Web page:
• Leukotriene modifier: Montelukast (Singulair) is a daily pill (available by prescription only) that helps treat both allergic rhinitis (hay fever) and asthma symptoms like wheezing and coughing by helping to control immune system chemicals released during an allergic reaction.
  • Allergy shots (immunotherapy): Getting regular injections of a tiny amount of the allergens that trigger your symptoms can help your immune system build up a tolerance to the allergens over time, eventually reducing your symptoms.
  • Anti-immunoglobulin E (IgE) therapy: Omalizumab (Xolair) interferes with IgE (antibodies that attack the allergen as if it is a virus or bacteria), which helps prevent the allergic reaction that triggers an asthma attack. Xolair is available by prescription only.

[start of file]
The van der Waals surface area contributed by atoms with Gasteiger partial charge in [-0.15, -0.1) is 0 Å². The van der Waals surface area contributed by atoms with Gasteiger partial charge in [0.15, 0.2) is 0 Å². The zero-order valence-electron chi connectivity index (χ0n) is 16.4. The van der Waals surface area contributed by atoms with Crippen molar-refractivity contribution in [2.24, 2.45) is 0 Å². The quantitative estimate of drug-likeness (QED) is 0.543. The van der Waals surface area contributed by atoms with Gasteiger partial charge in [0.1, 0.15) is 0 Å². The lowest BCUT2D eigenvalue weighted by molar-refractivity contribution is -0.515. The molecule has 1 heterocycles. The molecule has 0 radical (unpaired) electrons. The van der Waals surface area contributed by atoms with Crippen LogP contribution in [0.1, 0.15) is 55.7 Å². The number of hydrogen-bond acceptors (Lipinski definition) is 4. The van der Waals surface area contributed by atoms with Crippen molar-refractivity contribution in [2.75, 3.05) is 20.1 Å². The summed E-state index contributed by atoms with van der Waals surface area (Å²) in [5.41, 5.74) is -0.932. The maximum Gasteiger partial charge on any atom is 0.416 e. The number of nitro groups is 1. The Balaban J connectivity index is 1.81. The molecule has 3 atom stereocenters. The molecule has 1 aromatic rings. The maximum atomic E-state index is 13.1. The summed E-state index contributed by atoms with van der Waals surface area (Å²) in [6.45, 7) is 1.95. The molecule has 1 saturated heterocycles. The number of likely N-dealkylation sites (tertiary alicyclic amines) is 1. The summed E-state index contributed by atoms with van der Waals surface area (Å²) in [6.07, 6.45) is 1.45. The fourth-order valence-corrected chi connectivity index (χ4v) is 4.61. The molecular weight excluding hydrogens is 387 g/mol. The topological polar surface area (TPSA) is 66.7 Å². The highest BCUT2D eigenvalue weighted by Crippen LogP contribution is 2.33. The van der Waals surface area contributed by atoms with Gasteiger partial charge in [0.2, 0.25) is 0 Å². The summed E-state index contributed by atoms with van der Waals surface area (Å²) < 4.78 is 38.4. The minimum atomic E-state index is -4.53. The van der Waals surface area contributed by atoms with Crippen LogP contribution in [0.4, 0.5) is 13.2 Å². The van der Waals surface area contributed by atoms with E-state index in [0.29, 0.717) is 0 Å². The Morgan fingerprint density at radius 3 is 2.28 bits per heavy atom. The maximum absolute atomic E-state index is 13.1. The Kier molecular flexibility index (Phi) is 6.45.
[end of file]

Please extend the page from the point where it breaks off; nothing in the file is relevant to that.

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Reducing Your Exposure to Allergens

Avoiding your asthma triggers is a key component of treatment. Here are some tips on how to reduce your exposure to the allergens that are triggering your asthma attacks.

Exposure to pets:

  • Wash your hands immediately after petting animals you are allergic to and wash your clothes right away after you visit a home that has pets.
  • Keep pets outside when possible. If you cannot keep them outdoors, at least keep them out of your bedroom (and definitely off your bed). You will sleep better if you are not inhaling asthma-triggering pet dander while you sleep.
  • Replace carpet in your home with hard floors. Carpet easily traps pet dander that can trigger your allergies. Additionally, use an air purifier in your bedroom to help get rid of stray dander and fur that may make its way to your room, even if you keep pets out.

Indoor exposure:

  • Limit the amount of mold in your home by keeping the humidity levels low, ideally between 30-50%. Frequently clean your bathroom and other places that tend to grow mold.